The following split bar plot shows the students who agreed or disagreed with pulling out of the Paris Climate Agreement and whether or not they believe climate change is a human made creation or a natural cycle. For those who believed climate change was Human made 63.3% of them were No, while 18.7% were Yes. Overall 82% of students surveyed thought, while only 18% of students surveyed thought it was a natural cycle. Of those 18% only 8% of those students agreed were Yes while 10% were still No. This indicates to me that while more people who think climate change is human made will more likely be a No there is still a sizable percentage of students, almost 20%, who are still Yes showing and a good amount of students, 10%, still believe climate change is a natural cycle but is still a No. Showing that while the belief of whether or not climate change is a man made entity is a significant factor in being a No or Yes, there are still other factors involved in deciding whether a person is a No or a Yes.

Result 4: Phase Two: Human Made or Natural Cycle   [Info]
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Comparison #3 Contingency Table (with data)- Agreeing with the Paris Climate Agreement vs. Believing Climate Change is real

 

 

The following contingency table compares the responses to believing climate change is real and being No or Yes.  Overall, 147 out of the 150 students surveyed believed that climate change is real while only 3 students believed climate change wasn’t real.  Therefore 98% (147/150) of all the students surveyed believe climate change is real while only 2% (3/150) students believed it wasn’t. Therefore, the majority of the students surveyed believe climate is real.

Of the 40 Yes Students surveyed, only 1 student believes climate change isn’t real while the 39 other students believe climate change is real.  That is, 2.5% (1/40) believe climate change is not real while 97.5% (39/40) believe climate change is real. Of the 110 No students surveyed 1.9% (2/110) of students believe climate change is real while 98.2 (108/110) believe climate change is real. This shows a significant difference between students who don’t believe climate change is real as opposed to those who believe climate change is real. This also shows that believing climate change is real does not really impact whether or not a student is a Yes or No.

Result 5: Phase Two: Summary Stats   [Info]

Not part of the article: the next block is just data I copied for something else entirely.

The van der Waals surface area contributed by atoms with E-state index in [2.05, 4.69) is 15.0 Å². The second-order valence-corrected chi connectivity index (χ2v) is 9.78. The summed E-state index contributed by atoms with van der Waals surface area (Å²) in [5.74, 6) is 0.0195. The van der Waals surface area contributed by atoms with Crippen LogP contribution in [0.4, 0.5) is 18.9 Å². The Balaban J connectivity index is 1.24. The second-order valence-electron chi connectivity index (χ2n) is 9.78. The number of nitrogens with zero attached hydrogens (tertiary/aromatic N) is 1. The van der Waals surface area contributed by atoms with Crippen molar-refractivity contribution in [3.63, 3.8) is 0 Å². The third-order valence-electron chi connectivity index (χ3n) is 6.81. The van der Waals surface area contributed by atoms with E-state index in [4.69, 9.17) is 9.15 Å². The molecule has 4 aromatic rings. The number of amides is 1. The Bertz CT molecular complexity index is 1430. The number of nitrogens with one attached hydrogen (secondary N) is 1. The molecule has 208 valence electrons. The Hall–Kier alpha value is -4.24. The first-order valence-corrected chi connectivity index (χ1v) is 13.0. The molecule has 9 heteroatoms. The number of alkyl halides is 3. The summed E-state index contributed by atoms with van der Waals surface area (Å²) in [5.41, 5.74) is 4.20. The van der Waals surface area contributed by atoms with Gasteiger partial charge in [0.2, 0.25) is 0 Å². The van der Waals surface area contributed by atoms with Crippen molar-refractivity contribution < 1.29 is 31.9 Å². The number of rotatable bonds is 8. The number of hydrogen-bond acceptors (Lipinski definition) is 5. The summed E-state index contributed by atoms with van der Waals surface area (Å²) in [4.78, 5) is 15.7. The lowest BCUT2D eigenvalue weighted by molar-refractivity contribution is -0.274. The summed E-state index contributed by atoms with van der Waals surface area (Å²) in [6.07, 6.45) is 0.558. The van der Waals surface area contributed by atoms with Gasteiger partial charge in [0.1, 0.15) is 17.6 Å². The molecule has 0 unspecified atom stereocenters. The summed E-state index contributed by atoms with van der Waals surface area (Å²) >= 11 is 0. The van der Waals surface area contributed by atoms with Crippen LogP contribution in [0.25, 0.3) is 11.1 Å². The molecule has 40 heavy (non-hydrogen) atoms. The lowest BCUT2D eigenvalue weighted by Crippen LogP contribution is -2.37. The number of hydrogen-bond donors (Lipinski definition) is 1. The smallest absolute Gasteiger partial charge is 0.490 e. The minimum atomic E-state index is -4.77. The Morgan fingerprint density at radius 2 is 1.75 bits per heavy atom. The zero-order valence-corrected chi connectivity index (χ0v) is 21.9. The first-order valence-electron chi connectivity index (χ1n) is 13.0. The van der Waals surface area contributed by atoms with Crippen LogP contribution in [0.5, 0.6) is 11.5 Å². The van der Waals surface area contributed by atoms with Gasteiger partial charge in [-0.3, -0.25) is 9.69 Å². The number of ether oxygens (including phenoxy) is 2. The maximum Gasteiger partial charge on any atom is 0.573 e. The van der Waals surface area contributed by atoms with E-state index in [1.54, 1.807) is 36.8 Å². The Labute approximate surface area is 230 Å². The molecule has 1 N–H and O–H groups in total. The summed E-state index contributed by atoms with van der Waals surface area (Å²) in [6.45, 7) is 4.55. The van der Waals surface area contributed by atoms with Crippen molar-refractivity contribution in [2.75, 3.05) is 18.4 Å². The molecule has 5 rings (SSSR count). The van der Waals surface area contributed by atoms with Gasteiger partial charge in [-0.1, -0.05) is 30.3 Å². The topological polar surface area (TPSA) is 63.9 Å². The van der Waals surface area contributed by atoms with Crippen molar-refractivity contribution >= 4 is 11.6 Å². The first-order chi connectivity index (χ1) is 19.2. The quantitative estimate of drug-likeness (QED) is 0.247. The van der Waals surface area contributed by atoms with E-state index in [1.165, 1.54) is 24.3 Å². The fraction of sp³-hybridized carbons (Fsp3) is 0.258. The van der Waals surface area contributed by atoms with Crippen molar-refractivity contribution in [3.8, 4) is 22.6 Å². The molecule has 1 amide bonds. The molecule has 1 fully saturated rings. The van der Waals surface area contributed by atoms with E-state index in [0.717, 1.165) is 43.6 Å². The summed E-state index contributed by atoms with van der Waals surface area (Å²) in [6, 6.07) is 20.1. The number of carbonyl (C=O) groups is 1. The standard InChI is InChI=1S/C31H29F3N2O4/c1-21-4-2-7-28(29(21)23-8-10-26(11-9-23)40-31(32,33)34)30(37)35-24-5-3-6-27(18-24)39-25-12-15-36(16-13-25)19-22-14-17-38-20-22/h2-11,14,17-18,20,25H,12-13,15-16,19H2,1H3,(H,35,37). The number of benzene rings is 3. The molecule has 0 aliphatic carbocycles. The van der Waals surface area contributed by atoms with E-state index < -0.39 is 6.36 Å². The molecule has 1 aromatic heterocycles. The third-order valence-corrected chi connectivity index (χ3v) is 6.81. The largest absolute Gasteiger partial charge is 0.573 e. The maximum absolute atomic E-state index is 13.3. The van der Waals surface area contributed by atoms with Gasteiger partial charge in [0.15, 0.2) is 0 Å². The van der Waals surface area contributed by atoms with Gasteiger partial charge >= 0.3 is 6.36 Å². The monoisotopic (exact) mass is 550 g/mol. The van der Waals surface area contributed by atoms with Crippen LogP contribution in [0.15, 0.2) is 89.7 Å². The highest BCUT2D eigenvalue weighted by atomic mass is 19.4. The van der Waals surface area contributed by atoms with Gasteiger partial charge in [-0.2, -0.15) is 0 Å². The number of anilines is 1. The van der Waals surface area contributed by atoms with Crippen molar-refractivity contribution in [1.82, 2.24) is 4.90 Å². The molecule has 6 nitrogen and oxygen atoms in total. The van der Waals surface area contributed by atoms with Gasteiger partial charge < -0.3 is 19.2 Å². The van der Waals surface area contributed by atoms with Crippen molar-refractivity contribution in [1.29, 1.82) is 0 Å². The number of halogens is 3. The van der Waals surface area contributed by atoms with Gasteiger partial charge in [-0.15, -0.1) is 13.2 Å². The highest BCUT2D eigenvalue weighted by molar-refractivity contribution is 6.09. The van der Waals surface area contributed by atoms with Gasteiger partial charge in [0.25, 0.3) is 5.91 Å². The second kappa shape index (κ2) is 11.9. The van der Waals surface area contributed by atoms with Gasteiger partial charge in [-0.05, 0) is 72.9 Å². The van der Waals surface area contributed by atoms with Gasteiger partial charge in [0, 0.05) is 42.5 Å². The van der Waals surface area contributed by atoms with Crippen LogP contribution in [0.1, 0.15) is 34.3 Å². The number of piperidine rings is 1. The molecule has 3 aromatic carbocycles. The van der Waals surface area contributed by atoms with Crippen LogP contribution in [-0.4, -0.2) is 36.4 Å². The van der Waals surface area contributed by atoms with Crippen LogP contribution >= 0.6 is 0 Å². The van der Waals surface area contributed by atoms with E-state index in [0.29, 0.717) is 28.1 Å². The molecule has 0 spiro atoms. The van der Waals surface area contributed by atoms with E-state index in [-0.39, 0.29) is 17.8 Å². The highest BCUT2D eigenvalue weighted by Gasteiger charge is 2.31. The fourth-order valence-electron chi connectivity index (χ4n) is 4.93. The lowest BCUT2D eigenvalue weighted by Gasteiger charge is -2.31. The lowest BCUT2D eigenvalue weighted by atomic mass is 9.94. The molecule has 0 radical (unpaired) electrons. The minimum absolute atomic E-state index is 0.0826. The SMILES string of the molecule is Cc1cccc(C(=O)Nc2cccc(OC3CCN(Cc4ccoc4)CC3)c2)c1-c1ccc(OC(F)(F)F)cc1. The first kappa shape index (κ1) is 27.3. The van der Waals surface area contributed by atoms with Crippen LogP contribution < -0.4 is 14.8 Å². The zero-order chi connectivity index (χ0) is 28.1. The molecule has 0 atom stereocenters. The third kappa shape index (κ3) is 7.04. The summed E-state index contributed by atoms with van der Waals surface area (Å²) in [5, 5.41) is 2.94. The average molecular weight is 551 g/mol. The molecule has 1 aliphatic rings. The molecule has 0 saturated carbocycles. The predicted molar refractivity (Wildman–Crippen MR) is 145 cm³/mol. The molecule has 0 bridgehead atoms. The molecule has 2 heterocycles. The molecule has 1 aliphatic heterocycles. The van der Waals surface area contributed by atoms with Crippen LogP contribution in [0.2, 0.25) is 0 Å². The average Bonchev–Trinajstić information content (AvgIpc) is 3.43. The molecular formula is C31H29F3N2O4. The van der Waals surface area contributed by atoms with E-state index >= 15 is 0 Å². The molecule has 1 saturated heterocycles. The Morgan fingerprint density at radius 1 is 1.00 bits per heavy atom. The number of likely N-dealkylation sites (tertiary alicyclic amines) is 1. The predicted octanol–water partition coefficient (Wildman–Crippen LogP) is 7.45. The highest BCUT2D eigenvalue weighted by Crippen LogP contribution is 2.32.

Summary statistics for Number of Dramatic Climactic Events in Life Time:
Group by: Paris Climate Accord
Paris Climate AccordMedianMinMaxQ1Q3IQR
Agree3025055
Disagree5025374

 

Conclusion

 

In this comparison of the opinions between Students who agreed with the U.S’s decision to pull out of the Paris Climate Agreement (Yes) and those who disagreed with the U.S’s decision to pull out of the Paris Climate Agreement (No), did not greatly differ in the number of dramatic climate events each group had experienced.  It was found, though, that the two groups did greatly differ in whether climate change was human made or a natural cycle and whether or not climate change was real. More students surveyed who disagreed with pulling out of the Paris Climate Agreement were more likely to believe climate change was real and human made. This does not surprise me that people who believed climate change was real or human made would want to stay in a deal that would tackle the issue climate change, but the graph showed that those who did agree with pulling out of the Paris Climate Agreement still mostly believed climate change was real and human made showing that there are other factors to determine why a student would agree with pulling out of the Paris Climate Agreement. This would likely need to be examined further as to determine why.



Data set 1. Sampled from Flagler College Students and Climate   [Info]
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<A href="https://www.statcrunch.com/5.0/viewreport.php?reportid=82220">Phase Two: Flagler College Students and Climate Change</A>